On Slugger, Sadie Dupuis looks for liberation — from the clutch of unhealthy relationships, from the hypocrisy of critics who don’t value the work but still want a piece of the hype, from a society that refuses to value consent. It also seeks freedom from the boundaries of genre; the album is a solo step away from the guitar grunge of Speedy Ortiz, the band for which Dupuis is lead singer, guitarist, and songwriter. Slugger is not a complete stylistic departure, and by retaining a familiar electric force, she proves that labels are fluid for an ever-evolving artist.
Going solo with a pop album isn’t out of left field for Dupuis, who has often cited pop and hip-hop artists like Nicki Minaj and Kelis as key inspiration. The playfulness and power of these creators carry over to the Speedy Ortiz discography, and Foil Deer even dabbled in new genres (notably the heavy bass shuffle of “Puffer”). These influences become the foreground here, the record filled with electronic instruments and catchy melodies. The first song released under the Sad13 moniker was “Basement Queens”, co-written with rising rapper Lizzo. Both bring distinct lyrical and musical voices, and Dupuis’ whirling guitar riffs are a seamless compliment to the rapper’s striking flow.
The energy of that debut track carries over into Slugger, which weaves catchy pop synthesizers around stylized guitar effects and melodic choruses. The record also utilizes a distinct bedroom pop quality, a DIY feel that combines the gloss of pop music and the intricate instrumentation of more meticulously arranged, personal bedroom material. For fans of Speedy Ortiz, there is still plenty of grunge edge to be found: “Line Up” and “Krampus (In Love)” blend choppy fuzz with electronic keyboard buzz. But her ’90s borrowing isn’t limited there, borrowing from the decade’s pop song structures just as well.
Behind the party-worthy pop, the lyrics generate a deliberate commentary. Dupuis is an incisive writer; the cutting poetry of Speedy Ortiz demonstrates this, and in a pop context she is able to explore even more personal and political ground. “Get a Yes” is a consent anthem, and in an era where popular music has a tendency to undermine female autonomy, this subversion is poignant. “Hype”, meanwhile, is largely about appreciating female friends, rejecting the typical pop tropes of women as spiteful or vindictive. The song also tackles the gendered commentary women in the media face, and the unlikely chorus (“They still want to lick my asshole, man/ They still want to buy what I sell them, they still want to lick my asshole”) is a satisfying response.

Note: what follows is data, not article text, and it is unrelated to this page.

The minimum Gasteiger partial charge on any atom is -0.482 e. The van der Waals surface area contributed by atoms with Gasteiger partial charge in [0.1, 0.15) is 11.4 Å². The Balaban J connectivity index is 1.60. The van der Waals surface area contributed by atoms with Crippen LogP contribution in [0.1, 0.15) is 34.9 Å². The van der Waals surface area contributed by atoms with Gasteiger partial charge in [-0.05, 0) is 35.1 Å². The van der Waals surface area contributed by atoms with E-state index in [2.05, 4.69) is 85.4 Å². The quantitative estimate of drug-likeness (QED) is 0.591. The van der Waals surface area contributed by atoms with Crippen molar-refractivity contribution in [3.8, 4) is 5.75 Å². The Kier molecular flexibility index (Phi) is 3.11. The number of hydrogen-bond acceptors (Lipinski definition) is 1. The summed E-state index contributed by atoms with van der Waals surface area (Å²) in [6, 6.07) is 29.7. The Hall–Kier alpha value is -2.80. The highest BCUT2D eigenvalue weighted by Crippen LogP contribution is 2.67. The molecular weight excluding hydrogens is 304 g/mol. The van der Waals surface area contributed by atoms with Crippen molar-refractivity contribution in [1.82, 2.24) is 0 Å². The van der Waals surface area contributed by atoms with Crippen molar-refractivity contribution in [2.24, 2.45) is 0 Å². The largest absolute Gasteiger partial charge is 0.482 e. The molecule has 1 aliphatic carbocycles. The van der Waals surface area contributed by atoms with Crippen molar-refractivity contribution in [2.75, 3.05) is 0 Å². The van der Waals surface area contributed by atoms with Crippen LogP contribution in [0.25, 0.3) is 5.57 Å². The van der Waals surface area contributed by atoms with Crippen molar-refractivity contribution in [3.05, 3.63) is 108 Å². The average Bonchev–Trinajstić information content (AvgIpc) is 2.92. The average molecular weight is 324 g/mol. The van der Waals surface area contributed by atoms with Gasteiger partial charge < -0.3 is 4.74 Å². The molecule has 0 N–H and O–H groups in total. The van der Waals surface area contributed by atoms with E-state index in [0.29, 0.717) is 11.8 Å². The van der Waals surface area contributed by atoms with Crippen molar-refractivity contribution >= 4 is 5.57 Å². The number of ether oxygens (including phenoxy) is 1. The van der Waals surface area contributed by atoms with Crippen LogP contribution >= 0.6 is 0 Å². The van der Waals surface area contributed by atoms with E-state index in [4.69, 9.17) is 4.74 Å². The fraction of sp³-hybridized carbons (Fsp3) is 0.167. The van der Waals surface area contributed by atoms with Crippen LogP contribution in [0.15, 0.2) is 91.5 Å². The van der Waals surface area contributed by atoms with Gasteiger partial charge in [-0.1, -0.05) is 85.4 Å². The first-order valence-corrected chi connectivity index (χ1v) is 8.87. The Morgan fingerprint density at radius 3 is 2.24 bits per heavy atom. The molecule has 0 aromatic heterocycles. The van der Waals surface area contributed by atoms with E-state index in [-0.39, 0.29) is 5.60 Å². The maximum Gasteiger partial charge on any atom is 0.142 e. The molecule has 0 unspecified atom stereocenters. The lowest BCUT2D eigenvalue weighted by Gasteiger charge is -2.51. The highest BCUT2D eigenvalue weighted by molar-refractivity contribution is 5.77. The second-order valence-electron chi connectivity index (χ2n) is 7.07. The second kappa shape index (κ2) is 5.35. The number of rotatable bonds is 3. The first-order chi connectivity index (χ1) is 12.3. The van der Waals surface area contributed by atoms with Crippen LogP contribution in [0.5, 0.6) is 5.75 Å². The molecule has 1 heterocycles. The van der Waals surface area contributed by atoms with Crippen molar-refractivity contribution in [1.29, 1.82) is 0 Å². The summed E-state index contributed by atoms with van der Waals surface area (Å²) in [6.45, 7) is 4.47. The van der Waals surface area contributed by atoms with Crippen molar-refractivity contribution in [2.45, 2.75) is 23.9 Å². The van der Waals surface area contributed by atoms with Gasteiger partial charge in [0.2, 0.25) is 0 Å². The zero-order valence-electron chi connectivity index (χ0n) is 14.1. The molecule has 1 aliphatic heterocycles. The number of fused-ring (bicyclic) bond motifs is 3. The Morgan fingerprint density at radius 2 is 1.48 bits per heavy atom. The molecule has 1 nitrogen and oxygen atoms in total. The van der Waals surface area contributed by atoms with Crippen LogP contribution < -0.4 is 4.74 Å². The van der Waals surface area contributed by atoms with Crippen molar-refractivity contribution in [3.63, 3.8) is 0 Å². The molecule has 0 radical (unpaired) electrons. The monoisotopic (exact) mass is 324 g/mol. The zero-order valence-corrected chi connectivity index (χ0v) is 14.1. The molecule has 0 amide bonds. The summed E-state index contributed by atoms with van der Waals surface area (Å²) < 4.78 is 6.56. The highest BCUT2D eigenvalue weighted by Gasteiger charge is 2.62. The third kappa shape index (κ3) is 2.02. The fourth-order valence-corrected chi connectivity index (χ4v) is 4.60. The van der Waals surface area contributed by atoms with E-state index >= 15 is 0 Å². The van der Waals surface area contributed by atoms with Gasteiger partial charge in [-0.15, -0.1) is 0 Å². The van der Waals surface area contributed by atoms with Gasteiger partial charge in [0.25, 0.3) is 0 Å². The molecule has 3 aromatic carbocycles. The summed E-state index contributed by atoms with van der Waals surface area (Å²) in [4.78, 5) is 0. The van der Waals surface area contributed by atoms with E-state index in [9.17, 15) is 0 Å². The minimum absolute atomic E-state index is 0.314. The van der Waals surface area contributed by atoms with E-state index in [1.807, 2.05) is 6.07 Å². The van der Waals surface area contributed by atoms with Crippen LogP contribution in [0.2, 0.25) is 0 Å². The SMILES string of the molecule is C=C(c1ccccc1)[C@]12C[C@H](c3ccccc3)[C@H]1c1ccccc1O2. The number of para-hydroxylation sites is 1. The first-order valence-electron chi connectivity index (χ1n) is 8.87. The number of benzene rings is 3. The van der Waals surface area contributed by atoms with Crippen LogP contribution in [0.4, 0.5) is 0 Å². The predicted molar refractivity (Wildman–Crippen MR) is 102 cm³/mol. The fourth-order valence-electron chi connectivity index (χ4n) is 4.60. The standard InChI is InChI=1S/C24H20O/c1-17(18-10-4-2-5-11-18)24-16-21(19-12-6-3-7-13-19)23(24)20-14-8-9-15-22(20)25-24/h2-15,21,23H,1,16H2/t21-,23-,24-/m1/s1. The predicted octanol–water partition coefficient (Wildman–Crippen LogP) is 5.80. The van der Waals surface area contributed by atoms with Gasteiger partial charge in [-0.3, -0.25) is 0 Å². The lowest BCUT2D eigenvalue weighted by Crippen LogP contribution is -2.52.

Slugger balances these big statements with more intimate moments. Dupuis reckons with an unhealthy relationship on “Devil in U”, examining the ensnaring cycle of emotional manipulation. The result is one of the album’s most effective songs, mixing the imagery of witchcraft with eerie synths. “Wax in the cauldron, bricks in the leavening, but you don’t approve,” she sings, the inability to leave tangible and conjured. “Tell U What” also exists in relationship aftermath, though as a furious reclamation of self. These songs bring intensity to the release, but even in the album’s lightest moments, the songs are driven by message: “Just a Friend”, for example, is an ode to the platonic, stressing the need to believe women who seek only friendship.
Slugger meets its logical end with “Coming Into Powers”, which serves as a sort of comprehensive argument for the album. Dupuis imagines a world of total empowerment, one free from criticism — both from within herself and from others. Like “Basement Queens”, the song features a breaking rapper, this time in the form of Sammus. “Who says you can’t make dope art and go far?” she asks in the verse. As an artist, Sadie Dupuis is only beginning to evolve, and she won’t let anything obstruct that progress.
Essential Tracks: “Devil in U”, “<2”, and “Get a Yes”